BOGOTA – Broad-winged hawks at this time of year continue their migration back to North America from Combeima Canyon, a natural enclave on the Cordillera Central mountain range in Colombia, where they make a stopover to rest on their seasonal flight home from the continent’s southern region.
The flight of these hawks (Buteo Platypterus or Buteo swainsoni), natives of Canada and the United States, crosses 13 countries on their 10,000- to 12,000-kilometer (6,200- to 7,500-mile) journey.
In Argentina it is common to see them soaring over Mendoza, Salta and Neuquen as they begin their return migration.
As winter approaches in the south, the hawks spread their broad wings, which measure up to 1 meter (3 feet), and reach Colombia between March and April.
Every day their flight over the mountains of this coffee-growing country is around 200 kilometers, and varies from 375 to 2,500 meters above sea level.
The birds reach Combeima Canyon, considered a buffer zone for Los Nevados Natural National Park in the central province of Tolima, in the Lenten season, from which their local name is derived (“aguila cuaresmera” from “Cuaresma” meaning Lent).
In this part of the country, home of the spectacled bear, the rufous-fronted parakeet and the mountain tapir, one of the four tapir species found in the Americas, the migrating hawks land to rest after flying over the municipalities of Planadas, Rioblanco, Chaparral and San Antonio, scenes in the past of the bloodiest episodes of Colombia’s armed conflict.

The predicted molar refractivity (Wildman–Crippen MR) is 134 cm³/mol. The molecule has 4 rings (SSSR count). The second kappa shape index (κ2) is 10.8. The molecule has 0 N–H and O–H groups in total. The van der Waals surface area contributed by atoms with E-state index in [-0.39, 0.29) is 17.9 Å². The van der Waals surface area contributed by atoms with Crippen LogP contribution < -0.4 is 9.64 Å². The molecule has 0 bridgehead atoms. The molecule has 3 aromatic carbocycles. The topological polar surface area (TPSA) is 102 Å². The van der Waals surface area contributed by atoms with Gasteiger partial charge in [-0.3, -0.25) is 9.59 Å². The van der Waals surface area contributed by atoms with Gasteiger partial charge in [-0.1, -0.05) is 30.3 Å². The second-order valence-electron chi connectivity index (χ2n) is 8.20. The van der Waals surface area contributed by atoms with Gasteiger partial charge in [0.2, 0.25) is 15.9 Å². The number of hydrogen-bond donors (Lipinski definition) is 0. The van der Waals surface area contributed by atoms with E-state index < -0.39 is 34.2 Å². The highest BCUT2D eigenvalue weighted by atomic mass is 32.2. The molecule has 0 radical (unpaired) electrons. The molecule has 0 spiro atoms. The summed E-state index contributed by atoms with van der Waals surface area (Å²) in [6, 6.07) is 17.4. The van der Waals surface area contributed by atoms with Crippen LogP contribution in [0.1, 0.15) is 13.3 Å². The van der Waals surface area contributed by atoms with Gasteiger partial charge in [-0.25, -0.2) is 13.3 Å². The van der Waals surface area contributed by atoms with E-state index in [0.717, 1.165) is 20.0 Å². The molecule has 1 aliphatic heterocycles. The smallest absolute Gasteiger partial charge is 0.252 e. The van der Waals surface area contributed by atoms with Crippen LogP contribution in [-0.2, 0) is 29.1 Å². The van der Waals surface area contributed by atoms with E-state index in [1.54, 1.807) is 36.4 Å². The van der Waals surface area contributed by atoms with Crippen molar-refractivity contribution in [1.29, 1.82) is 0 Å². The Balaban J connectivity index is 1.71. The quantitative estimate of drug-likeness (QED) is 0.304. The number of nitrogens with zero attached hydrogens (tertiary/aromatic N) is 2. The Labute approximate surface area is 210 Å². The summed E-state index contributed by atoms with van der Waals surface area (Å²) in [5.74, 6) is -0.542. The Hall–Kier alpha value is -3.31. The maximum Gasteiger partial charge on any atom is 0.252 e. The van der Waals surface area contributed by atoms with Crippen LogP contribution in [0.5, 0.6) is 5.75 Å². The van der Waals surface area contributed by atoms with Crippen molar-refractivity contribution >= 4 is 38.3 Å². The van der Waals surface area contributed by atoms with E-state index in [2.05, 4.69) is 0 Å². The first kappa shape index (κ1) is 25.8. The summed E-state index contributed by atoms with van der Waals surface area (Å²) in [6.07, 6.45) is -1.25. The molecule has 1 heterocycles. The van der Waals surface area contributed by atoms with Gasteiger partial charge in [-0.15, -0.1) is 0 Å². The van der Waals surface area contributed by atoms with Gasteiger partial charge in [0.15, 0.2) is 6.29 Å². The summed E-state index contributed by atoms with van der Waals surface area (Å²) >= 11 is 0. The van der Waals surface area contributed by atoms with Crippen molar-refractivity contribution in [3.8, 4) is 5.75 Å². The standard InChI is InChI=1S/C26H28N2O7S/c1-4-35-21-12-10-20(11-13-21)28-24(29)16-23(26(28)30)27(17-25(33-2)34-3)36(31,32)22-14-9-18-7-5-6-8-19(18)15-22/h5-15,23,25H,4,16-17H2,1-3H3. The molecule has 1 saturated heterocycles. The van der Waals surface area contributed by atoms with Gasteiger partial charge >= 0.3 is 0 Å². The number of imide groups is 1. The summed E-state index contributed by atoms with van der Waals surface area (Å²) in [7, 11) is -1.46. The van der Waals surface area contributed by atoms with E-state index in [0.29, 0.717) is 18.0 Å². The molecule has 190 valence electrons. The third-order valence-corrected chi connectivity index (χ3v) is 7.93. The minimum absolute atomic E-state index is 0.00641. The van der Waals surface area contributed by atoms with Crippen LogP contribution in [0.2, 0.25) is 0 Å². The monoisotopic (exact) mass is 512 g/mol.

“On what is known as the Autumnal Migratory Route, these birds of prey migrate through Bolivia, Chile, Brazil and Argentina, where they find better feeding and weather conditions,” Executive Director Pedro Alvaro Bahamon of the Rio Cocora Foundation told EFE.
From September to October they are seen in the Colombian provinces of Cundinamarca and Boyaca, as well as in the central part of the country, after which they continue their migration south, gliding much of the way to save energy.
Later these birds of prey, which feed chiefly on insects, snakes, lizards and rodents, begin their return trip to North America.
The sight they offer in Combeima Canyon is admired both by locals and tourists who come from as far away as Germany, France and the Netherlands to observe the fauna of the area.
However, the broad-winged hawks, of which 1 million flew into Tolima in 2005, are today gravely threatened by hunters.
“We’ve had reports they are hunted to be eaten and that there are now even contests to see which hunter can kill the most,” the veterinarian Bahamon said.
These human “predators” hunt them at night, flashlight in hand, when the birds are resting in the treetops after their long flight.
For that reason Bahamon, who is also director of the Broad-winged Hawk Biological Station, said “they can no longer flock into the places they used to because either people have destroyed the forests or they shoot the birds or apply agrochemicals which also finish them off.”
So great is the problem that the Regional Autonomous Corporation of Tolima (Cortolima) has said that their way of hunting consists of “lighting up their pupils to locate them and then shooting the flock” with buckshot.
Those within the radius of the shooting “die immediately and the rest lie wounded among the crops,” the organization said in a statement, which also noted that the hawks generally suffer fractured wings and legs or perforated intestines.
So it’s no wonder that the number of these migratory birds has dropped dramatically, to the point that estimates put the number arriving on their best days at around 150,000.
In order to raise awareness in the community about the importance of these “foreign visitors” as a biological control, the Rio Cocora Foundation, the Environmental Police and Cortolima, among other organizations, recently celebrated a Bird Festival.
As part of this project, 700 schoolchildren in Combeima Canyon were taught why people in Colombia must let broad-winged hawks continue their migration home.